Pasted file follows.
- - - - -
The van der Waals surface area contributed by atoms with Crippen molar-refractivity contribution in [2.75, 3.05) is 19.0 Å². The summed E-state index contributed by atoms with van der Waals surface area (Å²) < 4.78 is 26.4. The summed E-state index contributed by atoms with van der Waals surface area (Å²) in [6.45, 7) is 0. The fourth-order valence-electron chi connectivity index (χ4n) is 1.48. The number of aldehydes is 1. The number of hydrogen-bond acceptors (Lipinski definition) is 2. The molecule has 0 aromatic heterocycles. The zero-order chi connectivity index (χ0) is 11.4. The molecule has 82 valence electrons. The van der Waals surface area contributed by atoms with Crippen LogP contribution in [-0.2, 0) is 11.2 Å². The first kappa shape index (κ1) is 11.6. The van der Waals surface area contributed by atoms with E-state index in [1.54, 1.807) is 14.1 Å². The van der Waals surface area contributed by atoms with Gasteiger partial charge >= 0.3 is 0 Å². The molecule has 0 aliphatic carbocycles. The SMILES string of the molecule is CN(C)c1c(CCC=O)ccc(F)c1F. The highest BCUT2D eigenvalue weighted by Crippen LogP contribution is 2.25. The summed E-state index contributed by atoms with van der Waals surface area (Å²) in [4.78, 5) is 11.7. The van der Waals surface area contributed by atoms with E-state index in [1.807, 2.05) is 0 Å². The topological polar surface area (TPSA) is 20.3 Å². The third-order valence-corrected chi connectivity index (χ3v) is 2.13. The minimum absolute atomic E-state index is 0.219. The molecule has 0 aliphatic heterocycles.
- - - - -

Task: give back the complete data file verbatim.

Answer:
The van der Waals surface area contributed by atoms with Crippen molar-refractivity contribution in [2.75, 3.05) is 19.0 Å². The summed E-state index contributed by atoms with van der Waals surface area (Å²) < 4.78 is 26.4. The summed E-state index contributed by atoms with van der Waals surface area (Å²) in [6.45, 7) is 0. The fourth-order valence-electron chi connectivity index (χ4n) is 1.48. The number of aldehydes is 1. The number of hydrogen-bond acceptors (Lipinski definition) is 2. The molecule has 0 aromatic heterocycles. The zero-order chi connectivity index (χ0) is 11.4. The molecule has 82 valence electrons. The van der Waals surface area contributed by atoms with Crippen LogP contribution in [-0.2, 0) is 11.2 Å². The first kappa shape index (κ1) is 11.6. The van der Waals surface area contributed by atoms with E-state index in [1.54, 1.807) is 14.1 Å². The van der Waals surface area contributed by atoms with Gasteiger partial charge >= 0.3 is 0 Å². The molecule has 0 aliphatic carbocycles. The SMILES string of the molecule is CN(C)c1c(CCC=O)ccc(F)c1F. The highest BCUT2D eigenvalue weighted by Crippen LogP contribution is 2.25. The summed E-state index contributed by atoms with van der Waals surface area (Å²) in [4.78, 5) is 11.7. The van der Waals surface area contributed by atoms with E-state index in [1.807, 2.05) is 0 Å². The topological polar surface area (TPSA) is 20.3 Å². The third-order valence-corrected chi connectivity index (χ3v) is 2.13. The minimum absolute atomic E-state index is 0.219. The molecule has 0 aliphatic heterocycles.